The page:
The New Core as Loyalty Militias

Shelby Steel’s recent column in the Wall Street Journal, “Obama is right on Iran: Talking with Tehran may help us wage the wars we need to fight” is so-so. A good conceptualization is muddied by tired talk of moral authority. A great start is swamped by a lousy finish.

The same is not true of Tom’s summary of the (best of the) article, which is brilliant:

In my strategic vernacular, then, here’s the key difference between the Old Core and the New Core WRT the long war against radical extremism: despite the wobbly types in Europe, the long war is a war of discipline for the Old Core. We enjoy the current world order and dealing with the radical jihadists is simply a matter of preserving our advantages. Over time, globalization makes the problem go away in the variety of ways I’ve long described here (e.g., various reformations, demographics, moving beyond oil).

In contrast, for the New Core and for Seam States in general (like Turkey, Pakistan, Indonesia, Malaysia), the long war IS a war of survival, just as it is for the jihadists themselves, doomed as they are.

This is why the West, and the U.S. in particular, will never wage—and should never wage—an all-out or total war, nor should we put America on a war footing. It’s unnecessary and unsustainable and unwise. So all that gibberish about “America’s getting the war it deserves” is all wrong. America is getting the war that’s appropriate for the risks entailed.

Just as “loyalty militias” make natural allies in a sub-national sense (we need someone who will provide security and kill our enemies — loyalty militias exist to do just that), the New care is comprised of “loyalty countries” — states that want the same basic goals as we do, but are more willing to kill to get there.

Allying with the New Core is as much part of our effort to shrink the Gap as is building a Military-Industrial-Complex for nation building: it makes the “correct” answer of what to do (build the Sysadmin! support the New Core!) a natural given rather than a policy decision that has to be made every time.

Human Genetic Variation is Science’s Breakthrough of the Year!

Pennisi, E. (2007). Breakthrough of the year: Human genetic variation. Science, 318(5858), 1842-1843, available online: (from John Hawks).

We have gone from using genes to contrast us with the chimpanzees, to using genes to contrast us with each other:

The unveiling of the human genome almost 7 years ago cast the first faint light on our complete genetic makeup. Since then, each new genome sequenced and each new individual studied has illuminated our genomic landscape in ever more detail. In 2007, researchers came to appreciate the extent to which our genomes differ from person to person and the implications of this variation for deciphering the genetics of complex diseases and personal traits.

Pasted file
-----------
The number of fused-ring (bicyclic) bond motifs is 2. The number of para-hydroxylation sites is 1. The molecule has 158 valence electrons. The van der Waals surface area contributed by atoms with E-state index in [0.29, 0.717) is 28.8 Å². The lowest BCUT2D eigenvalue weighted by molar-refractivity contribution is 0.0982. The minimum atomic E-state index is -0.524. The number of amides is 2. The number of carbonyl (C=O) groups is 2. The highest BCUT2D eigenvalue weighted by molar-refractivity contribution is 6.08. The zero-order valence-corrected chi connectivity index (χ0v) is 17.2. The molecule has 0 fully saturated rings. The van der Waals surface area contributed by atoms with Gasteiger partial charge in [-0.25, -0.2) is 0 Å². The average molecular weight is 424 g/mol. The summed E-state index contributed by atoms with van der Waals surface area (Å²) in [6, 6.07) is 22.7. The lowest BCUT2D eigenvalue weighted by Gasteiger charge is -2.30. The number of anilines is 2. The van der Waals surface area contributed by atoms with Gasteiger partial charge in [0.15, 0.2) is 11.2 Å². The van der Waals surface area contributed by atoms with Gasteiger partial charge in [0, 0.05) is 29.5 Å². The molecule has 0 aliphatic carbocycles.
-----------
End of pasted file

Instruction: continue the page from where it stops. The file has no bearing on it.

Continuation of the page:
Less than a year ago, the big news was triangulating variation between us and our primate cousins to get a better handle on genetic changes along the evolutionary tree that led to humans. Now, we have moved from asking what in our DNA makes us human to striving to know what in my DNA makes me me.

Techniques that scan for hundreds of thousands of genetic differences at once are linking particular variations to particular traits and diseases in ways not possible before. Efforts to catalog and assess the effects of insertions and deletions in our DNA are showing that these changes are more common than expected and play important roles in how our genomes work–or don’t work. By looking at variations in genes for hair and skin color and in the “speech” gene, we have also gained a better sense of how we are similar to and different from Neandertals.

In one study, geneticists discovered 3600 so-called copy number variants among 95 individuals studied. Quite a few overlapped genes, including some implicated in our individuality–blood type, smell, hearing, taste, and metabolism, for example. Individual genomes differed in size by as many as 9 million bases. This fall, another group performed an extensive analysis using a technique, called paired-end mapping, that can quickly uncover even smaller structural variations.

These differences matter. One survey concluded that in some populations almost 20% of differences in gene activity are due to copy-number variants; SNPs account for the rest. People with high-starch diets–such as in Japan–have extra copies of a gene for a starch-digesting protein compared with members of hunting-gathering societies. By scanning the genomes of autistic and healthy children and their parents for copy-number variation, other geneticists have found that newly appeared DNA alterations pose a risk for autism.

Relatedly: does genetics make Karl Popper obsolete? (Hat-tip to gnxp.)